Deep Sky Photography on the
Hidden Hill Observatory, California, USA
Any type of astrophotography requires a dark sky, which is hard to find
in northern and central Europe. Additionally, you need clear weather. What
is worth a remote dark site if you are sitting under a thick layer of clouds.
Compared to northern Europe, the California weather and sky are a distict
advantage for astronomers. This is probably the reason why nowhere
else in the world the concentration of amateur astronomers is so high than
in California. If you have the possibility to travel there and visit an
amateur astronomy club you will get good conditions for some nice observations
an photography, mostly combined with moderate temperatures!!
As an example I would like to introduce the ‘H2O’, the Hidden Hill
Observatory near Livermore, California. This is the favorite dark site
of the Tri Valley Stargazer
Astronomy Club, founded by a group of amateur astronomers from Livermore.
Located just a few hills away from the San Francisco Bay Area and protected
from any kind of humidity (see Europe!) and clouds and pretty far away
from the Silicon Valley light pollution the H2O offers the possibility
of a nice dark site for comfortable observations to its members. The place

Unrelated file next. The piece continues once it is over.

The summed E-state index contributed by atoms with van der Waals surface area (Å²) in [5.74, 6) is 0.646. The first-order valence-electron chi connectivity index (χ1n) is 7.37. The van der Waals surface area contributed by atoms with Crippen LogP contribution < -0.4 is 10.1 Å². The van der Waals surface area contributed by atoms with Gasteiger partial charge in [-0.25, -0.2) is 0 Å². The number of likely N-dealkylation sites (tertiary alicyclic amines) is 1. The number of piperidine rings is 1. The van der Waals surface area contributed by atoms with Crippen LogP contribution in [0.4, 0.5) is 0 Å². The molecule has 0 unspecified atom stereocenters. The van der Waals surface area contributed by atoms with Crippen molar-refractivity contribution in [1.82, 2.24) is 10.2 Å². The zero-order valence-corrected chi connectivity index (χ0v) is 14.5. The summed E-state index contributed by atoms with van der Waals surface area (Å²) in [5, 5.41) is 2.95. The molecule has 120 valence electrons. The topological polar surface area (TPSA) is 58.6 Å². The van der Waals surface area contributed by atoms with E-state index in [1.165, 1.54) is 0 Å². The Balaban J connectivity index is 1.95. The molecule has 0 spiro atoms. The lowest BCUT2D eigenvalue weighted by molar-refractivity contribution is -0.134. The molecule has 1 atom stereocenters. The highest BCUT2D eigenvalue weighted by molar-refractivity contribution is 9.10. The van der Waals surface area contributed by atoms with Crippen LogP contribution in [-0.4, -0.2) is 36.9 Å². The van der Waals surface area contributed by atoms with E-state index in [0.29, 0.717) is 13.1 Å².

can be reached from the Bay by car in 1 ½ hours and its possible
to bring your own telescope of any size.
Here is a panoramic 360degree image of the site. Click on the thumb
nail for a full size verion (800K)!
Click on the pictures to see full size version.
|Open house at TVS.
||Star trails over H2O.
Image: Gert Gottschalk
|View to south, April 2000.
Only a few clouds are hanging over the coastal hills.
Image: S. Fröhlich
|In 1999 one of the club members realized
personal dream, his own observatory.
|In April 2000 the telescope was mounted.
Image: S. Fröhlich
|Whereever you can drive by car , you can
bring big telescopes!
|If you stay overnight it is necessary to protect
instruments. Not against dew or rain, but dust!
S. Fröhlich and
Gottschalk, January 2001
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Astrophotography, WFS Berlin